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Founder James R. Lowenstine

    

Conserve School was founded by the late James R. Lowenstine, whose dream was to establish a school on his property in Land O' Lakes, Wisconsin, where today's students—tomorrow's leaders—would be educated about the importance of the environment and taught to be stewards of natural resources.

James R. Lowenstine was Chairman of the Board and President of Central Steel & Wire Company until his death in 1996. He conceived the idea of the school somewhere around 1965, as noted in a poem of greeting he wrote for future students:

"To the future young folks of Lowenwood:
I wish you all love, hope, happiness,
And a long and healthful life.
May your understanding of mankind
Be broadened through your association with
And, I am sure, your love of Lowenwood."
—Jim Lowenstine (5-13-1965)

As a longtime property owner in Land O' Lakes, Wisconsin, Jim Lowenstine realized the importance of conserving natural resources and of teaching today's children—tomorrow's leaders—the importance of stewardship.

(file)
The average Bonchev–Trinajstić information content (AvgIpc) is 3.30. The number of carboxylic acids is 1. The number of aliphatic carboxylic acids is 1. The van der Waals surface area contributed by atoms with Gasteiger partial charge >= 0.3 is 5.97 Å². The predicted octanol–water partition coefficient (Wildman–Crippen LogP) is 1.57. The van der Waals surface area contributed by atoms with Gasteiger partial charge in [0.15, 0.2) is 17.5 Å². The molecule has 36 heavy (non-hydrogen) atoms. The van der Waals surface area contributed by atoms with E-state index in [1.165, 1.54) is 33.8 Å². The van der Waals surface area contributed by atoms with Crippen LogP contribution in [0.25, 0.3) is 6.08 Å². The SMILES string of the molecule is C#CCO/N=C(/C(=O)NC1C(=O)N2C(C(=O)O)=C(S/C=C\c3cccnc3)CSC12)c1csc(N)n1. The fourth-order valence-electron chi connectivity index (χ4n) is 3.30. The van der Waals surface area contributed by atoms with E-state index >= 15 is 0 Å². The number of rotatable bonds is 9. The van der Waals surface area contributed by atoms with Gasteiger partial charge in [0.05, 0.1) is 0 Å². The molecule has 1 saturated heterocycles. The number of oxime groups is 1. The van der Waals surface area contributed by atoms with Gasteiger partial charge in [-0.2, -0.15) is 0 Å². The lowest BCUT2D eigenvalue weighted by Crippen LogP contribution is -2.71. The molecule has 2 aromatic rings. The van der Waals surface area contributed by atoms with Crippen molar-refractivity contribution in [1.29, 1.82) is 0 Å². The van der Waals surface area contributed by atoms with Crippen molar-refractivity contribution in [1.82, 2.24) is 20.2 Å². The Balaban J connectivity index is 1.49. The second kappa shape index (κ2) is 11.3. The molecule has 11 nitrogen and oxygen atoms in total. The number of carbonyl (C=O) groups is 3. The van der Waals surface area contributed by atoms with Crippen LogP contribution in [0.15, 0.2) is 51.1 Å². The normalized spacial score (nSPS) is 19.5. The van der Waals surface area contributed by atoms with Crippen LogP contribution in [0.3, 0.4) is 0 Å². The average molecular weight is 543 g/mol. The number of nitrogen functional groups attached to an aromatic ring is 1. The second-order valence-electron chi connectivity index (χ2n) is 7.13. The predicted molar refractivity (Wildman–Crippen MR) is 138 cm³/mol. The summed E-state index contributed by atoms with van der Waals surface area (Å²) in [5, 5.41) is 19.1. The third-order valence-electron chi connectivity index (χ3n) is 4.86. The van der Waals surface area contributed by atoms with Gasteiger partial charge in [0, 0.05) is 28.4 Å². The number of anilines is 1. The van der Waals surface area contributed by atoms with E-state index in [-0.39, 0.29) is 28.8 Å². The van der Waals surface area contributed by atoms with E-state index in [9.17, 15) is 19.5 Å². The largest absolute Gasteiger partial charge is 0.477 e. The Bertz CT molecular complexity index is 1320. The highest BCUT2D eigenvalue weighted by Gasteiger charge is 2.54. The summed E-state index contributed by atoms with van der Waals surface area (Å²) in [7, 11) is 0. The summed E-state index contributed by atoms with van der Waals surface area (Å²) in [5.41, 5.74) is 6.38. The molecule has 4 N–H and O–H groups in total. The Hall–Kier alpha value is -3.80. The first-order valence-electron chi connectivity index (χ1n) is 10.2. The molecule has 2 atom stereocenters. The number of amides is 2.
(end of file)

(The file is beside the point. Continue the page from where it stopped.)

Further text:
Jim Lowenstine was a devoted husband. His wife of nearly 30 years, Elaine, died two years before him in 1994. They had no children. The other love of Jim's life was Lowenwood, his Land O' Lakes estate where he lived when not working at Central Steel & Wire in Chicago. He described his long visits there as going "up north," or "going home." He kept Lowenwood pristine. The same was (and is) true of Central Steel & Wire. Both exhibit ample evidence of Jim Lowenstine's attention to quality, neatness, and perfection. Those aspects of his personality, along with his love of nature, played an important role in his plans for Lowenwood.
 
Through the years, Jim Lowenstine's plans for Lowenwood evolved. At one time, he considered making it an open preserve since he wanted his property to be maintained perpetually in its beautiful, natural condition. This desire eventually led to his decision to establish a school. This solution met his goal of preserving the land and its beauty, while allowing a new generation to be educated about the importance of ecology, wildlife, and nature in general. In his will, he gave a name to this dream—Conserve School—and appointed a set of caring, capable Trustees to make the school a reality.

The initial Conserve School Board of Trustees, all Central Steel & Wire officers, knew Jim Lowenstine well, each having worked with him for 30 years or more. It was their intent to carry out his dream, and to do so with the same attention to detail and quality that he would have given to such an important undertaking.

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